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Opposition to QR Codes in Russia far broader and more political than to vaccines, Kagarlitsky says

An anti-QR code protest in Yekaterinburg, Russia on November 13, 2021. The sign held by two women says: "QR code: Under illusion of security, people are deprived of their rights and dignity!" (Photo: Znak.com)
An anti-QR code protest in Yekaterinburg, Russia on November 13, 2021. The sign held by two women says: “QR code: Under illusion of security, people are deprived of their rights and dignity!” (Photo: Znak.com)
Edited by: A. N.

Russian opposition to the recent introduction of personal QR codes to identify individuals, control their movement and check their vaccination status during the COVID pandemic is far broader than opposition to vaccinations because even many who like himself have been vaccinated realize that the powers that be are using the QR codes not to fight the pandemic but rather to achieve “total control” over the people, Boris Kagarlitsky says.

An anti-QR code protest in Yekaterinburg, Russia on November 13, 2021. The sign says: "We are not slaves. Slaves are not us." (Photo: Znak.com)
An anti-QR code protest in Yekaterinburg, Russia on November 13, 2021. The sign says: “We are not slaves. Slaves are not us.” (Photo: Znak.com)

Indeed, by using the QR code as a hybrid means of forcing people to get vaccinated, the Kremlin has increased opposition to itself among people who don’t like the inconveniences this system is producing and fear the consequences of such arrangements, the leftist Russian sociologist says.

Had Moscow simply ordered everyone to get the shots, there would have been some opposition; but it would have been far smaller and far less politically threatening than the opposition that has emerged to the QR codes and the political reflections this approach has provoked among the people and the elites, Kagarlitsky continues.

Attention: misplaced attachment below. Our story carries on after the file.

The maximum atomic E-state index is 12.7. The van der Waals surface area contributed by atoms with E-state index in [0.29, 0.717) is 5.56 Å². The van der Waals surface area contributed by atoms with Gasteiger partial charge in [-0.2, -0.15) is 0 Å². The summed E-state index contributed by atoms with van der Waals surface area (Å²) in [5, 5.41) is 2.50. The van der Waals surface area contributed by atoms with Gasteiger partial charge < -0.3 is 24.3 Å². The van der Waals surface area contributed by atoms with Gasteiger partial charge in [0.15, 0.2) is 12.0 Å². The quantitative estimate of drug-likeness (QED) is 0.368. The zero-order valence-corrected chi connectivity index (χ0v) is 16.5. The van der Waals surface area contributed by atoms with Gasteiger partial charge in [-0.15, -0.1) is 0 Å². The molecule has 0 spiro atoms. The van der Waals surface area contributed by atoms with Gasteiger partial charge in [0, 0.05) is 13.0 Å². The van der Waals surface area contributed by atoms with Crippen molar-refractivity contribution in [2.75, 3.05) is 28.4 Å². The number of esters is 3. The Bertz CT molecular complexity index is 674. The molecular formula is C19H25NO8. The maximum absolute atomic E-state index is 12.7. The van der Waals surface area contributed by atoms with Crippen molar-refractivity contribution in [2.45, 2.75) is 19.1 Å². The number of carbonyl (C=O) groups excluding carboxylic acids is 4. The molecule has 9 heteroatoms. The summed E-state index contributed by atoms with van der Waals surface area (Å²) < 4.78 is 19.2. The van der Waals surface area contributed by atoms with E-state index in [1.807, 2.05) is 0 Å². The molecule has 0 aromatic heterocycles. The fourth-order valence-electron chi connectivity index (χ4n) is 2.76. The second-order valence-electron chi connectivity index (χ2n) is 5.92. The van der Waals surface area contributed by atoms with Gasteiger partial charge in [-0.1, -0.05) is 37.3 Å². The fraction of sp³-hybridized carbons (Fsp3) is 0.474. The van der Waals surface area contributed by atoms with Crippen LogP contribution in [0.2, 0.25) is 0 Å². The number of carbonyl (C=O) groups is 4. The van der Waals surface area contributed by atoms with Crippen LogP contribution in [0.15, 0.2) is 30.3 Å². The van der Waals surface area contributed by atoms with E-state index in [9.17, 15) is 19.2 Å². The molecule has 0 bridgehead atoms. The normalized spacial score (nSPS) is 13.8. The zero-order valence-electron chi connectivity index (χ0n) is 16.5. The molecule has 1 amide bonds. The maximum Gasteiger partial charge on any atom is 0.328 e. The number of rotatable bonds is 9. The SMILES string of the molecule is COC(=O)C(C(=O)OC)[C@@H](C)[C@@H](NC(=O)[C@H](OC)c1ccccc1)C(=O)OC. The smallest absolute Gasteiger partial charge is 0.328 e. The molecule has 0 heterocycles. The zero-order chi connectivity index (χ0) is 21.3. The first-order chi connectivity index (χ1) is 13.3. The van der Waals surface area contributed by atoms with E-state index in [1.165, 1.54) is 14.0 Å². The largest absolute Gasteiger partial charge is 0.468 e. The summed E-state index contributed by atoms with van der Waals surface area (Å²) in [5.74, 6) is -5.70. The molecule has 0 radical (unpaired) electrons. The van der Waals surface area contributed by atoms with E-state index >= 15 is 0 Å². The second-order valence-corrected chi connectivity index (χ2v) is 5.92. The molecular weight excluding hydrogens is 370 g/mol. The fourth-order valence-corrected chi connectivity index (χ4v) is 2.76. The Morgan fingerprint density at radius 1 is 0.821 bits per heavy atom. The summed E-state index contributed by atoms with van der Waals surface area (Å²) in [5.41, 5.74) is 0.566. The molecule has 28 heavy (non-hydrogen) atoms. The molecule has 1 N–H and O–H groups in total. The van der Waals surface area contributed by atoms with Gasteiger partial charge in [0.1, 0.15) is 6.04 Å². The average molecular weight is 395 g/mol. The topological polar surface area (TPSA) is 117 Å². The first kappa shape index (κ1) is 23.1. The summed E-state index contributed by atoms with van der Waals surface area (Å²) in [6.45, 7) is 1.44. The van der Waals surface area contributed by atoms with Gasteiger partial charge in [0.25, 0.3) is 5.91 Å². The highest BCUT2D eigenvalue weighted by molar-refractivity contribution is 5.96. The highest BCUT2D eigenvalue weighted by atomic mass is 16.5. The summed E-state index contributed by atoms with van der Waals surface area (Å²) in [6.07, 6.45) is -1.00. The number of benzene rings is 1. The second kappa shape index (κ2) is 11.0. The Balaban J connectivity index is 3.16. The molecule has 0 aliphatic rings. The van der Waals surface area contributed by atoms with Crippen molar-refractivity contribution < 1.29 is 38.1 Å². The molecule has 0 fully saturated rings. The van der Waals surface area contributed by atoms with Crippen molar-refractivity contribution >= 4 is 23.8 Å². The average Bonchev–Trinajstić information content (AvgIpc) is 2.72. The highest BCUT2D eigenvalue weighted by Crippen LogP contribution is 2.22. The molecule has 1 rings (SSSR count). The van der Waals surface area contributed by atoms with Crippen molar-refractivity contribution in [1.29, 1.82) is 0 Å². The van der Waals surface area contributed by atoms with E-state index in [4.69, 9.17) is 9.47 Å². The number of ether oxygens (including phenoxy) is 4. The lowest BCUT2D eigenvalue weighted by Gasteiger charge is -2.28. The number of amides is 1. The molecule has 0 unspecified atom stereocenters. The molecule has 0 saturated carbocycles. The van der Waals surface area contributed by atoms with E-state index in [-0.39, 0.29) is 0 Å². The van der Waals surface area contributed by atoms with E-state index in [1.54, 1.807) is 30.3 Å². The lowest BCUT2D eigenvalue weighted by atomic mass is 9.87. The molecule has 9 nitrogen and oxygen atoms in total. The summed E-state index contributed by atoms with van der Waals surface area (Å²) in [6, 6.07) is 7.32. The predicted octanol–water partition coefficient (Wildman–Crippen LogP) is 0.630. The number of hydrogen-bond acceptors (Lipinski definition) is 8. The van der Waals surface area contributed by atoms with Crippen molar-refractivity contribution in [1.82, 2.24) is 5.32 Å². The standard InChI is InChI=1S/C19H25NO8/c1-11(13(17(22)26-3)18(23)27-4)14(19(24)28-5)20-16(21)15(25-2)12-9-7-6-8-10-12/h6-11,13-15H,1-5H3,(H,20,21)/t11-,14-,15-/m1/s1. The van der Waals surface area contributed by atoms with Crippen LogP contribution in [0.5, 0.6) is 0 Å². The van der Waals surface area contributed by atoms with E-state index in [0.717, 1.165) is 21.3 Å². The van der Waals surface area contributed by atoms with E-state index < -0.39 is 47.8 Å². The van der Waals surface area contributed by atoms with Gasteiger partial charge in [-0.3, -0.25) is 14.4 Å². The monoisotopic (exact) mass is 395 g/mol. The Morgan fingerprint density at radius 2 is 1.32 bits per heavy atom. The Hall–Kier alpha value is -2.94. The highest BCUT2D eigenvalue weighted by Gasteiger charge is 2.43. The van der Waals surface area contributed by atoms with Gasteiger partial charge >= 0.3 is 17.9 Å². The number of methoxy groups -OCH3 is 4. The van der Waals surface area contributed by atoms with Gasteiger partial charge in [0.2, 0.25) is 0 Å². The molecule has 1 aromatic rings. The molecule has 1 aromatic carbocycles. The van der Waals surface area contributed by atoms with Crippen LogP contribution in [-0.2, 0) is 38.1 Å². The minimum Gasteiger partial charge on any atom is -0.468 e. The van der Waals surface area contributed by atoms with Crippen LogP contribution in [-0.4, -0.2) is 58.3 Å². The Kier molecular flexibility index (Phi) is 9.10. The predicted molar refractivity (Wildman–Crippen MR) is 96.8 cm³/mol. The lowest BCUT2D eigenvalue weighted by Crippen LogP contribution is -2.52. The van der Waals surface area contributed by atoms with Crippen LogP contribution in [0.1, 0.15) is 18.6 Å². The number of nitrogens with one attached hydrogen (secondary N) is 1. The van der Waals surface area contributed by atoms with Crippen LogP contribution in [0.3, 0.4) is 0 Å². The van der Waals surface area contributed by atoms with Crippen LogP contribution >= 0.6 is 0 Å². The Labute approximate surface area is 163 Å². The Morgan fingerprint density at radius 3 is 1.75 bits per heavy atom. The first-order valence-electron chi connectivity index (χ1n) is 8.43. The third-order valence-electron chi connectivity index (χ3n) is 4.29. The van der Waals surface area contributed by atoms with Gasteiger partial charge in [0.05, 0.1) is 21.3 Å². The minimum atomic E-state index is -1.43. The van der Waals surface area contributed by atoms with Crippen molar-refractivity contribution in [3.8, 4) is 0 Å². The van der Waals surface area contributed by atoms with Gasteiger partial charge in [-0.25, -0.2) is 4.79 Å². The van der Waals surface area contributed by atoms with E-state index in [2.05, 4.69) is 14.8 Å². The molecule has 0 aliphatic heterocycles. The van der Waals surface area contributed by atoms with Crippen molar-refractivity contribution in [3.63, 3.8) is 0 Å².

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This is dangerous because it calls into question the strategy of rule the Putin regime has adopted, a strategy based on tight control of the administration and the maintenance of divisions in society. But the QR code fiasco shows that the first is no longer true, and now, “the powers themselves are promoting the consolidation of society against themselves.”

An anti-QR code protest in Yekaterinburg, Russia on November 13, 2021. The sign on the left says: “Ask the [WW2] veterans what the personal ID numbers lead to.” The one on the right says: “Citizen has a password. Slave has a QR code.” (Photo: Znak.com)
As long as society existed in a Hobbesian war of all against all, the state could get away with this approach. But the society is now consolidating on the basis of demands for the defense not of democracy but of their right to be left alone. Despite nostalgia, that makes any return to the Soviet past “impossible.” And the QR code controversy is intensifying that feeling.

Kagarlitsky says that this desire to be left alone is not the same thing as support for democracy. Rather it is a demand for autonomy. And when the state violates this desire for autonomy, people react and become more unified, particularly as the state itself demonstrates that its ranks are more divided and incapable.

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Edited by: A. N.
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